Lucinda Williams
Lost Highway Records

Listening to an old Lucinda Williams -- any of her first five -- was like listening to a great album, as good as it gets. But compared to her latest album, Essence, it was like listening to it from the other side of the room, outside of the inner circle of the speakers, competing (successfully) with the air conditioner for aural attention. Essence is like putting on the headphones and letting Lucinda into your head to sing you a great album from the inside out.

As it should be, Essence is spare. Music doesn't have to be minimal, with eloquent lines coming out of the fewest of notes, but when it is, there's no one better than Lucinda Williams to evoke a year's worth of aching from the tint of color on a bare, bleached-bone lyric. Her evocative equal on guitar, bending his strings until the character seeps out of them note-by-note, is Bo Ramsey, the wizened, road-worn sidekick who has polished the grain on Greg Brown's deep-textured music for years. Williams turned to Ramsey to play on and produce the basic tracks, and along with heavyweights like Jim Keltner on percussion, Reese Wynans on Hammond B3 organ, and Charlie Sexton on guitars and final production, the result is as good as anything from her unblinking canon of work.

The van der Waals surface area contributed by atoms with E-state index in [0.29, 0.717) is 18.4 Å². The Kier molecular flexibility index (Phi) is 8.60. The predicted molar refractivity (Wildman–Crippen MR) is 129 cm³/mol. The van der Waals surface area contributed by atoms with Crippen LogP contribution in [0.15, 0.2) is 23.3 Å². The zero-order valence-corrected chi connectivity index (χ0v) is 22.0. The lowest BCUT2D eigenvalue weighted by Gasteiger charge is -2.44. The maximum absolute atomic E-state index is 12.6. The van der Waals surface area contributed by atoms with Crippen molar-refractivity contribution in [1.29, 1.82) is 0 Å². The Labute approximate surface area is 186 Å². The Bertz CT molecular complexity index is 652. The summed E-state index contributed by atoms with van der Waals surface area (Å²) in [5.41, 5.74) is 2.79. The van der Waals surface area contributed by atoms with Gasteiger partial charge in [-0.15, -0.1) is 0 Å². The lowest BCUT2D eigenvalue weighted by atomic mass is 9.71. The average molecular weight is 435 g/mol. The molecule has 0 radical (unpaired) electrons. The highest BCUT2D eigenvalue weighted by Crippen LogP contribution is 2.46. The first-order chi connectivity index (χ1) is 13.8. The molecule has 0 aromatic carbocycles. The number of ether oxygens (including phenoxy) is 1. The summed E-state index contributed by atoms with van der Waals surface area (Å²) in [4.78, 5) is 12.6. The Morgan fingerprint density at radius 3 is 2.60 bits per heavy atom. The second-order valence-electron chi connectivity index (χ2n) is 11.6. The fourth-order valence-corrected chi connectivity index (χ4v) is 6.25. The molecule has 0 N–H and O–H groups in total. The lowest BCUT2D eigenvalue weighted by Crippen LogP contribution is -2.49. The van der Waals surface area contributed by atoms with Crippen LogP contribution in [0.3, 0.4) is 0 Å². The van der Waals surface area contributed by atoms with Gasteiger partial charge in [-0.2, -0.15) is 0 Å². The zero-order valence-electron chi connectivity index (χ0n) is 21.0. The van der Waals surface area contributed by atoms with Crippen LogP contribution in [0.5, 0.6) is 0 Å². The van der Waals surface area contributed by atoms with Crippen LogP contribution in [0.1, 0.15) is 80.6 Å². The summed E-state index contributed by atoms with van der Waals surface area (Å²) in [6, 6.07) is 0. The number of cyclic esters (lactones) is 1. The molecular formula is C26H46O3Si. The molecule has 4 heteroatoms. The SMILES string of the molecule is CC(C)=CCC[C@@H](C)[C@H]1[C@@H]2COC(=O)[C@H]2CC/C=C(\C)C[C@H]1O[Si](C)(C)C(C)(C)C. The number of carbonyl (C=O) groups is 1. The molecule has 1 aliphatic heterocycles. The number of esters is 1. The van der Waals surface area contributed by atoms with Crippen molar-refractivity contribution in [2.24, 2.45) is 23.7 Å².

No one can draw more vividly from the sensual, hair-raising, spine-tingling marrow of emotion than Lucinda Williams, armed with a lyric and voice so razor-edge cutting as to get past the roughest exterior. On paper, her lines may look deceptively simple, but Williams makes another language out of the expressive quality of her voice, arresting the listener with a tremulous vibrato or undercutting her own irony with a just a touch of twang. "I envy the rain/That falls on your face," she sings, all weariness and longing, "That wets your eyelashes/And dampens your skin/And touches your tongue/And soaks through your shirt/And drips down your back./ I envy the rain."